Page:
One of the toughest clauses in the basic religion-beat reporter contract is the one that states: "Thou shalt write at least one or two stories every year during every major religious holiday and these stories may not be recycled more than once a decade." Ugh. So, you ask, what constitutes a "major holiday"? That depends, in part, on your market and your editors. As America grows more complex and diverse, the challenge only grows.
One story that has always fascinated me -- in the way that train wrecks are fascinating -- is the cultural reality that church-state specialists usually call the "December dilemma." In a post earlier today, Doug described one scene in this annual holiday drama that usually receives some attention in the press. I have written many a Scripps Howard column on these issues, as well.
Everyone knows that the slice-and-dice approach to blending Christmas, Hanukkah, Kwanzaa and Winter Solstice is having a major impact in the public square and at the mall. But to really get America fired up -- both the red and blue zones -- you need a dose of prime-time sex and soap. This is precisely what may be happening with "Chrismukkah," the interfaith religious season that is being pushed, with a world-weary wink and jolly cynicism, on the teen-hit series called The O.C., which, for the uncool, is a reference to Orange County, California.
Jonathan Eig takes a look at this would-be phenomenon in The Wall Street Journal. The key figure is a character named Seth Cohen, who has a Protestant mother and a Jewish father. He explains that in his house, no one has to choose between Christmas or Hanukkah. The future belongs to "Chrismukkah," the new holiday that is "sweeping the nation."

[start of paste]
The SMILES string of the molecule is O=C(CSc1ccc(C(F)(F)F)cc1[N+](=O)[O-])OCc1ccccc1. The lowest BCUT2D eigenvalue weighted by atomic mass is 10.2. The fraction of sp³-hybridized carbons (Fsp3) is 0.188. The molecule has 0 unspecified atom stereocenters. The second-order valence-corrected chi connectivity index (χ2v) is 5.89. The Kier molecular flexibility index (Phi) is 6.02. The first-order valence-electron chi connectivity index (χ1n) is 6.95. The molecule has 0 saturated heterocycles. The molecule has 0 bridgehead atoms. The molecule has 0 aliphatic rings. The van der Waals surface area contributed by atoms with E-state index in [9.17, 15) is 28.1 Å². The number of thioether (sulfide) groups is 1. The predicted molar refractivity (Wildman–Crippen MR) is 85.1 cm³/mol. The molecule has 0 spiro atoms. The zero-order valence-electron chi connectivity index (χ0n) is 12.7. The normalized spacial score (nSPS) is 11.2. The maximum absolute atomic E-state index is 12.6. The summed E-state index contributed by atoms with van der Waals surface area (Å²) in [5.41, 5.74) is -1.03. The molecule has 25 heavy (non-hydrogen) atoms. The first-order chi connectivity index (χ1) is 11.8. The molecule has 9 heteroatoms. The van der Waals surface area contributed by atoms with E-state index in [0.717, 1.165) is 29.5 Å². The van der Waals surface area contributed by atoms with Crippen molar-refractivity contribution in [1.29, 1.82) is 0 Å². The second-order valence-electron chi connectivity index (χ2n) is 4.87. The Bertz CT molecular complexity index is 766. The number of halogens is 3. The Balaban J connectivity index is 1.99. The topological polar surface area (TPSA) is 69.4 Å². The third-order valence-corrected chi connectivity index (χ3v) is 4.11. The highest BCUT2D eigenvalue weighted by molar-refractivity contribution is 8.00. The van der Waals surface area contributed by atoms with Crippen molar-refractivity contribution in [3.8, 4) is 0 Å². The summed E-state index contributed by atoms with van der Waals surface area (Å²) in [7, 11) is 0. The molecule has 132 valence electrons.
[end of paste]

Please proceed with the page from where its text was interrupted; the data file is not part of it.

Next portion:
In case we needed further proof that life imitates art, "The O.C." inspired Michelle (the daughter of a minister) and Ron Gompertz (a Reform Jew) of Livingston, Mont., to design their own Chrismukkah cards and register ownership of www.chrismukkah.com. If Chrismukkah is not quite sweeping the nation, it's at least generating a little cash for the Gompertzes in the windup to this year's holidays.
"It was one of those moments when a spark goes off," says Mr. Gompertz, describing what happened when he heard Seth Cohen say "Chrismukkah." "It was so much more elegant that Hanumas or the other jokey names we'd come up with."
There are several serious subjects lurking in the background, such as the heated debates among Jews over the effects of intermarriage and families that attempt a half-and-half approach to religious faith. Eig notes that when MixedBlessing Inc. started making interfaith cards a decade ago, the National Conference of Christians and Jews and the American Jewish Committee issued a joint statement complaining that interfaith cards diminished the sacred symbols of both faiths.
Yeah, right. Tell that to the people at Fox Television and Hallmark. Truth is, it is a short leap from your local television news anchors sweetly singing the joys of "The Holidays" to popular culture that actively attempts to promote the blending of religions. The only people who are offended are the traditional believers in the various religions who actually take the symbols and doctrines seriously.
Nevertheless, notes Eig, the numbers are on the side of the interfaith merchants, at least on the Jewish side of the mall.
A recent study of America's 5.2 million Jews showed that nearly half of all Jewish newlyweds had married non-Jews. That's a huge concern to many Jewish leaders, but it's jingle-jingle to the ears of Chrismukkah merchants. Interfaith couples have been blending their rituals for ages. The only thing new about Chrismukkah, really, is that it puts a name to something millions of families are already celebrating. So don't be surprised in the seasons ahead if we get some new holiday songs and a few tree ornaments that swing both ways.
So the O.C. angle is simply sizzle on a story that actually contains some meat. That is what religion writers have to look for this time of year. That sound you hear is the clock ticking and the holiday deadlines approach.